- The Pomodoro Technique — Inspired by those plastic tomato kitchen timers, work for 25mins then take a short break before returning for another 25min round. Repeat this a few times. In my twenties I challenged myself to learn to juggle in a weekend. I’d never heard of the pomodoro technique but it was pretty much how I approached the task and achieved my goal.
- The Power Hour — 60 mins per day. Save this one for days you’re exceptionally in flow.
- Chunking Technique — Break the piece of music you’re learning down into bite size chunks. Your practice might only focus on one or two bars. That’s fine.
- Gamification — Make it fun. Turn practice into a game with plenty of rewards. (Not just for kids)
#4 Be willing to make mistakes. Lots of them.
In Malcolm Gladwell’s book Outliers he says that it takes 10,000 hours to become a master of something. I’d like to add that these 10,000 hours will include hundreds, if not thousands of mistakes. Think about it. To get better at anything you have to be willing to attempt the things you can’t yet do. To go outside of your comfort zone. To practice the bits you can’t yet play.
In my lessons, I purposefully ask students to try an exercise that I know will be too fast or too slow for them (playing slowly is often harder than playing fast). I also make it clear they have full permission to get it wrong — I’m not a sadist. My aim is to show the student their current level. Where are they at? And what should they focus on improving next? When learning new skills, there are four stages of competence you will move through:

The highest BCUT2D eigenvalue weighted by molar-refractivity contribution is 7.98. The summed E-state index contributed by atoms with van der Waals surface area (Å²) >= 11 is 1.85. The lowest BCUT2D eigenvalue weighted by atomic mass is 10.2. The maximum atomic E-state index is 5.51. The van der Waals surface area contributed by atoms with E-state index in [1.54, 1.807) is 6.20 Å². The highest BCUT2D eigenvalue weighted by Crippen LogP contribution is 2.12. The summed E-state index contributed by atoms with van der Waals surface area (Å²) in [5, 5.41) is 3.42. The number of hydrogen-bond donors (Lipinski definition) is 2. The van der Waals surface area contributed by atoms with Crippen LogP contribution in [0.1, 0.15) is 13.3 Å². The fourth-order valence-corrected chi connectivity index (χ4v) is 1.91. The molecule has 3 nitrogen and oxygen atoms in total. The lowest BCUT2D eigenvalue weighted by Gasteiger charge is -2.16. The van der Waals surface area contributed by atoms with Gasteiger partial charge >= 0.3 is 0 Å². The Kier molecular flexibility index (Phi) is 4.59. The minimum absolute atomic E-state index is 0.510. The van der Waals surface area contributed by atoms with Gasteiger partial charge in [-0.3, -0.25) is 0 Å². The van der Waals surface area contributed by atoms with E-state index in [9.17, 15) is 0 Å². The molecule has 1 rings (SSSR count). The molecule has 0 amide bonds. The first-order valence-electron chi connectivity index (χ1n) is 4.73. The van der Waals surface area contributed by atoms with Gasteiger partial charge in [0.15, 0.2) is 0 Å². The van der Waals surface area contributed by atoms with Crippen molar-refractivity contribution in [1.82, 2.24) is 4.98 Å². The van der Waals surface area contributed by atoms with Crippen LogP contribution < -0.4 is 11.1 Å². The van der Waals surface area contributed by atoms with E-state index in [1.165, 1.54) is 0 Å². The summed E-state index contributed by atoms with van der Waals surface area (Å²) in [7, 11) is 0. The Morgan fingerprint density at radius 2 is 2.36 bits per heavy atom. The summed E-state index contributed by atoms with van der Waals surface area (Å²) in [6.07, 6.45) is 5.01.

- Unconscious incompetence — You don’t know what you don’t know.
- Conscious incompetence — You know what you don’t know.
- Unconscious competence — You don’t know what you know.
- Conscious competence — You know what you know.
Giving students exercises that push them, exposes the areas that need work. They become conscious of what they don’t yet know (conscious incompetence) and therefore know exactly what to get to work on.
Anyone teaching themselves independently can easily apply the same logic. Expect mistakes. Know they’re the necessary first step. Don’t beat yourself up.
“An expert is a man who has made all the mistakes which can be made in a narrow field.” — Niels Bohr
In a nutshell…
When we hear an incredible, musically fluent pro it’s easy to romanticise. They must have started learning before they could walk. Must have had genius teachers. Perhaps they did, but don’t overlook all the other stuff they did that you can do too — starting now. There are so many benefits to learning an instrument — from improving memory to easing anxiety and stress — not to mention the pleasure you get and give others playing a beautiful tune. There’s also never been more apps and online content to help you learn independently, in the comfort of your own home. Excuse the pun, but there’s everything to play for.